The problems with the existing methods of construction and self-manufacture of firearm receivers for the U.S citizen are that they are:
• Time consuming
• Require a high level of skill in precision cutting/drilling/milling
• Require battery-powered or electrically driven tools
My method of firearm receiver manufacture is preferable over the previous methods because it is does not require expensive tools or an unusually high degree of precision work to finish the receiver.
I have included [ 10 ] drawing sheets.
Fig. 1 is an elevated front view showing the impossibility of functional assembly without the work done described herein.
Fig. 2 is an isometric view of the anti-assembly device still attached to the Receiver Extension Piece
Fig. 3 is an elevated view showing the exploded assembly of the Drill jig to the Receiver Left Side, in preparation for work.
Fig. 4 is an elevated view Showing the assembled Drill Jig and Receiver Left Side, in preparation for work.
Fig. 5 is an isometric view of the Left Side Receiver installed in the Drill Jig assembly and the associated work to be done by the Drill.
Fig. 6 is an elevated view Showing the assembled Drill Jig and Receiver Right Side, in preparation for work.
Fig. 7 is an isometric view of the Right Side Receiver installed in the Drill Jig assembly and the associated work to be done by the Drill.
Fig. 8 Is an exploded view of the components for final assembly, showing how the Anti-Assembly Device must be removed to make assembly possible.
Fig. 9 Is an exploded view showing the general assembly of the worked parts.
Fig. 10 is an isometric view showing the locations of the Receiver Assembly Fasteners for final assembly.
The components of my invention are:
A Receiver Left Side
A Receiver Right Side
An Anti-Assembly Device
A plurality of Receiver Assembly Fasteners
A Receiver Extension Piece
A plurality of Drill Jig Stand-offs
A plurality of Drill Jig Securing Plates
A plurality of Drill Jig Assembly Fasteners
A Drill Jig
A plurality of Drill Jig Guide Bushings
A Manual Drill
The method and arrangement of the above components will be well-known to those with ordinary skill in the mechanical arts. The Drill Jig allows the user to perform precise work on the parts that require precise work done. Specifically, it assists in locating the precise locations that holes must be drilled and assists the user in drilling the holes precisely.
The invention achieves its results as follows:
A Receiver Left Side  is affixed to a Drill Jig , containing a plurality of Bushings , via a plurality of Drill Jig Assembly Fasteners  and at least one Securing Plate . At least one Drill Jig Stand-off  is sandwiched between the Securing Plate  and the Drill Jig  to provide the proper orientation of the Receiver Left Side . The assembly is depicted in Fig. 4. The assembly is then rotated to bring the Drill Jig  to the top where the user can employ a Drill  as depicted in Fig 5. The Drill  is inserted through the Drill Jig  at the locations of the plurality of Drill Jig Bushings . These Drill Jig Bushings  allows a normally crude hand tool  to perform precise work in these locations.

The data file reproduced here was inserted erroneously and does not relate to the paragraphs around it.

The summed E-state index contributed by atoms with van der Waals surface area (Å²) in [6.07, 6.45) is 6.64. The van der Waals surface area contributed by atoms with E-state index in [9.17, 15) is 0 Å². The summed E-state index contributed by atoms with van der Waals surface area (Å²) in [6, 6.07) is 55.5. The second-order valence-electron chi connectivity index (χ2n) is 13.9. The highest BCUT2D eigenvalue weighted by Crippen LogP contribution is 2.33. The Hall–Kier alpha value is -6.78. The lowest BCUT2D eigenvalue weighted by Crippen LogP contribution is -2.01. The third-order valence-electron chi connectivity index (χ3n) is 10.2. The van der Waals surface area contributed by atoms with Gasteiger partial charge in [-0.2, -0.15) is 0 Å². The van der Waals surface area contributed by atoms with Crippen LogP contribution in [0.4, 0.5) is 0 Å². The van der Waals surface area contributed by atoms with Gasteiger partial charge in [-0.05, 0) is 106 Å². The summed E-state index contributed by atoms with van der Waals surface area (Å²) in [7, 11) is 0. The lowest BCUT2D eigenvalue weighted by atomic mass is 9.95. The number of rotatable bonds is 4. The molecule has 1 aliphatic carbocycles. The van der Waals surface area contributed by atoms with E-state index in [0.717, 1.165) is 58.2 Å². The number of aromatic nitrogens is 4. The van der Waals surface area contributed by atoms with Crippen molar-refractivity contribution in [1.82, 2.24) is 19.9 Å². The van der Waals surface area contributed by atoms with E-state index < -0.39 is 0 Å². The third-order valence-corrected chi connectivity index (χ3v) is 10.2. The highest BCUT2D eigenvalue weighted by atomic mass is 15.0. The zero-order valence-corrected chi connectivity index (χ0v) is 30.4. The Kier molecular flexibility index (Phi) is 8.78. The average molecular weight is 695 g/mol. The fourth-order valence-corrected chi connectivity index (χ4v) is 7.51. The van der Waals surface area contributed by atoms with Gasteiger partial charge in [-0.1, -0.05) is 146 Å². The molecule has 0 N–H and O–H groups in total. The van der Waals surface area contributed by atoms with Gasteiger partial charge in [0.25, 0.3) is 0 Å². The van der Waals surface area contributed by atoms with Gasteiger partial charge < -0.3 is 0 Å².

Once this work is performed, the Left Side Receiver  is removed from the Drill Jig assembly, the assembly consisting of the Drill Jig , Receiver Assembly Fasteners , Stand-off , and Securing Plate , are completely disassembled in preparation for the work to be done on a Receiver Right Side .
The Receiver Right Side  is affixed to a Drill Jig , containing a plurality of Bushings , via a plurality of Drill Jig Assembly Fasteners  and at least one Securing Plate . At least one Drill Jig Stand-off  is sandwiched between the Securing Plate  and the Drill Jig  to provide the proper orientation of the Receiver Right Side . The assembly is depicted in Fig. 6. The assembly is then rotated to bring the Drill Jig  to the top where the user can employ a Drill , Fig 7. The Drill  is inserted through the Drill Jig  at the locations of the plurality of Drill Jig Bushings .
Once this work is performed, the Right Side Receiver  is removed from the Drill Jig assembly, the assembly consisting of the Drill Jig , Receiver Assembly Fasteners , Stand-off , and Securing Plate , are completely disassembled in preparation for the final assembly.
The next step is to remove an Anti-Assembly Device  from a Receiver Extension Piece . These pieces are combined as a monolithic structure in order to prevent full, final assembly without the requisite work described hereafter. This work is considered to be non-precise and can be performed with an ordinary hacksaw, rotary-tool, or any other metal cutting tool the user determines to be appropriate. The Anti-Assembly Device  is removed from the Receiver Extension Piece  at the location depicted in Fig. 2. Once this work is completed, the next step is final assembly.
Final assembly consists of securing the Receiver Left Side , Receiver Right Side , and the Receiver Extension Piece  together via a plurality of Receiver Assembly Fasteners . This is only possible when the Anti-Assembly Device  is removed as described in the previous step. This final assembly is depicted in Figs. 8, 9, & 10.
There are alternative ways my invention can be implemented:
Instead of an AR 15 receiver, the receiver can be intended for use in an AR 9, AR 10, or any other similar style receiver.
The preferred embodiment, nor the various other implementations described herein are, in any way, intended to encompass the entire spirit and scope of my invention. While the preferred embodiment and various alternative embodiments of the invention have been disclosed and described in detail herein, it may be apparent to those skilled in the art that various changes in form and detail may be made therein without departing from the spirit and scope thereof.